A Liturgy For All or A Lesson From Smells and Bells

The red-cloaked individual emerges from the curtains with a long pole. The chain dangling from its top ends on a basketball sized iron orb. Smoke is beginning to fill the room. Is this a Mortal Kombat role play? If so, I am not dressed appropriately.

I’m at church. An Episcopal church. The cloaked individual is an alter server called the thuriver. His weapon is one of blessing and is called a thurible. He swung the thurble three times as directed to him by the liturgical calendar. After making his way to the front of the room the weapon is used to bless the gospel book. Then he walks to the tall alter and blesses it with another sacred swing. One more swing toward the communion table. Then one long aggressive swing toward the congregation!!

“Get over here!”

“Liturgical” and “non-liturgical” are terms often used to define whether a church’s style is predictable and stiff (liturgical) or skinny jeans’d and U2’d (non-liturgical). But in fact all churches have liturgies. Larger church liturgies have communion sponsored by Starbucks and baptism brought to you by Paddock Pools but they nonetheless orient their life together via rituals. Simplistically, these weekly liturgies are an order of events meant to reorient us toward an intended way of life. Professor and farmer Fred Bahnson puts it this way,

“The music, the prayers, the bowing and rising, the incense—all of it was breaking down my defenses. That’s what good liturgy does…it stops your racing mind and turns you toward God.”

Good liturgy is designed — just like a building, car, or iPhone5S — to interact and influence the one that engages it. Good liturgy is a grand story made up of thoughtful rhythms that help us understand our place in it. The liturgies of a religious gathering are designed to influence a “Godly” way of life — prayer, confession, awareness of the Other. The thurble, prayers, and songs are not thoughtless or rote. Rather they are the repetitious weekly practices that form us.

In its most simple literary form, liturgy means “the work of the people.” We all do work. We all have rhythms (Taco Tuesday or morning prayer) symbols (a tattoo or a business card), and practices (yoga, meditation, or hashtagary). So whether we realize it or not, we are liturgical beings.

I have a way (values, objectives, etc) that I want to live. But there is always a gap between these values I espouse to and the values my life reflects. In order to close that gap I need an ordering of behaviors to form my life. Below is a sample of these rhythms — my liturgy. Some of my rituals have taken hold by accident and others have been intentionally designed. Some of them are enjoyable, others are mundane. But I need all of them to reorient me to the life I want to live and the man I want to be.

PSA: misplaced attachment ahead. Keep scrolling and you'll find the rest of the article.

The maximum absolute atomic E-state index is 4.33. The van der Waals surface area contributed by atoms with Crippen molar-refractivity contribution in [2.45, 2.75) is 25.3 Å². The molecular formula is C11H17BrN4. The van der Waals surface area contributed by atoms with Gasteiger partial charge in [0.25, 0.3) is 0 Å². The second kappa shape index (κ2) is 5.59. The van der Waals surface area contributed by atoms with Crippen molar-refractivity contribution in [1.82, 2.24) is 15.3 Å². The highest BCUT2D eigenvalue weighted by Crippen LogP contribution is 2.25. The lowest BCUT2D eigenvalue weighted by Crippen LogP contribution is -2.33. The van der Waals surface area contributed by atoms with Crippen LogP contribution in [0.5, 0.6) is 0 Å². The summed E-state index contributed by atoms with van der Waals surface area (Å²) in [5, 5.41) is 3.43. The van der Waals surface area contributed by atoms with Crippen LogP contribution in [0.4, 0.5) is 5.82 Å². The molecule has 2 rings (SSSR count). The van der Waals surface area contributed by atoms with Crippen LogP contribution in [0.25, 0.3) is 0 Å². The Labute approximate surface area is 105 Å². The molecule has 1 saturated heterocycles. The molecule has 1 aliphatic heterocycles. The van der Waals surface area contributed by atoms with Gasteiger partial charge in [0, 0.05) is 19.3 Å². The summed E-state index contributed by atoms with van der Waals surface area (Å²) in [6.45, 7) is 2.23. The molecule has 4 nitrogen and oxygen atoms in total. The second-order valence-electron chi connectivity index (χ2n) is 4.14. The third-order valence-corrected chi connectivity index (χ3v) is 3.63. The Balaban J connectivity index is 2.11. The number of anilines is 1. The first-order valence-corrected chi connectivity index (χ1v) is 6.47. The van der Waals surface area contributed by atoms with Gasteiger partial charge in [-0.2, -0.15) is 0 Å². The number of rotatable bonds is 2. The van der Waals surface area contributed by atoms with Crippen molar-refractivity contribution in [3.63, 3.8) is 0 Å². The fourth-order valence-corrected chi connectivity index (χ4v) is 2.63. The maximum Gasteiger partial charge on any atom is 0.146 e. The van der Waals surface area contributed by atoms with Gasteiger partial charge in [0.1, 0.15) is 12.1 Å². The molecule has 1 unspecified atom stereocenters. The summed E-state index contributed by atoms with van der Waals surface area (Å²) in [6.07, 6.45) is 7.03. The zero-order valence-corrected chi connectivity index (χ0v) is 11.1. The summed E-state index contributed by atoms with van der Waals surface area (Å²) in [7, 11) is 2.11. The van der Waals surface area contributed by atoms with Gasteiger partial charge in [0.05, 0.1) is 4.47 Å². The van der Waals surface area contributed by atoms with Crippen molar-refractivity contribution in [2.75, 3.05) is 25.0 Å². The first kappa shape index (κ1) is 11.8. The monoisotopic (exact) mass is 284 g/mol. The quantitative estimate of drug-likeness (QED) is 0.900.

Sunday night dinner

Thousands of miles separating good friends — many of us can relate. During what were very transient years for my wife and I, we had one thing that remained. For nearly 7 years we have talked to our friend Jari on Sunday nights. What used to be Skype has turned into dinner on Sunday nights (because she moved to SF). We talk about our weeks, our missteps, our hopes, and cook fancy pants food. Life together in its most basic form.

Monday mornings

My schedule is always in flux and my tasks are always changing. For this reason I rise very early on Monday morning, and with a warm cup of coffee review my calendared week. I then try to imagine what the person living that week will need to be reminded of. I then select one word. I connect it with an image. I print it. I pin it to my corkboard. I meditate on and pray this word throughout my week.

Sunday brother text

In most church services there is a moment in time where you “pass the peace.” My brother and I do that every Sunday with something we call the “Sunday Brother Text.” It’s always a message of longing — how we miss each other, look forward to when we can get together again. Its also about bowel movements. It reminds me that in spite of all of life’s efforts, nothing separates family.

Coffee grinder dance

My son hated the coffee grinder and so like a good cognitive behavioral therapist, my wife and I decided to make the loud scary coffee grinder (like the scary snort) a positive experience with a massive dance party. Unintentionally this moment has been a great opportunity to stop being so GD serious and for me to recall that there are many things I am not good at.

The meal plan

Both my wife and I have a love of cereal. If left alone we would eat CTC (Cinnamon Toast Crunch) and Resse’s Peanut Butter Puffs for every meal. To avoid our carboholic tendencies we have a weekly conversation about the healthy dinners and lunches that we intend on eating. This conversation is boring and takes a lot of time and planning.

Goodnight smile

Studies show that couples who go to bed at the same time and do not have a TV in their room are likely to have way more sex and less divorce. We try to heed this advice (which means that I often miss the evening Sportscenter!). My wife and I try to be very present to each other in the evenings. Our best laughs, talks, and cries come in the evening before we slumber. And every night before I turn the light off, I say “big smile, please!” and I get the toothiest most beautiful grin. This is my benediction.

If you have been to a traditionally liturgous church service, you know that liturgy is rarely a tweet-about-it-hellofafun-time. To commit to the mundane of rhythms costs you something. But if you don’t design it (your finances, your marriage, your faith), and commit to it, your life will default.

Jarrod

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